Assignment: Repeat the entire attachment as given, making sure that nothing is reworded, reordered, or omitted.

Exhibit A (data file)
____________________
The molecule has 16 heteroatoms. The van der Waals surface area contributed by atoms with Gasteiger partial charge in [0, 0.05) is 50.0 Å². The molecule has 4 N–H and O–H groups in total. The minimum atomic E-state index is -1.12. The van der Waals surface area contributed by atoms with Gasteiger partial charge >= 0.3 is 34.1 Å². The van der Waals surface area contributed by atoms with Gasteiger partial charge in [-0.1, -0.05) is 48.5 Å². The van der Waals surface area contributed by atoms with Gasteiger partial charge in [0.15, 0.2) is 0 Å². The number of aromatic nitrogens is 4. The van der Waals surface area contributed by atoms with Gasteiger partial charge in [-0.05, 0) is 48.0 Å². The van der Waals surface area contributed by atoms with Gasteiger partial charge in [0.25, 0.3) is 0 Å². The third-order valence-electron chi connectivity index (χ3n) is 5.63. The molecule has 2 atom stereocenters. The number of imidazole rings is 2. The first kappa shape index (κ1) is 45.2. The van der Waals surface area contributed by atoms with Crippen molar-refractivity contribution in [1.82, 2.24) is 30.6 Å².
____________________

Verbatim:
The molecule has 16 heteroatoms. The van der Waals surface area contributed by atoms with Gasteiger partial charge in [0, 0.05) is 50.0 Å². The molecule has 4 N–H and O–H groups in total. The minimum atomic E-state index is -1.12. The van der Waals surface area contributed by atoms with Gasteiger partial charge >= 0.3 is 34.1 Å². The van der Waals surface area contributed by atoms with Gasteiger partial charge in [-0.1, -0.05) is 48.5 Å². The van der Waals surface area contributed by atoms with Gasteiger partial charge in [0.15, 0.2) is 0 Å². The number of aromatic nitrogens is 4. The van der Waals surface area contributed by atoms with Gasteiger partial charge in [-0.05, 0) is 48.0 Å². The van der Waals surface area contributed by atoms with Gasteiger partial charge in [0.25, 0.3) is 0 Å². The third-order valence-electron chi connectivity index (χ3n) is 5.63. The molecule has 2 atom stereocenters. The number of imidazole rings is 2. The first kappa shape index (κ1) is 45.2. The van der Waals surface area contributed by atoms with Crippen molar-refractivity contribution in [1.82, 2.24) is 30.6 Å².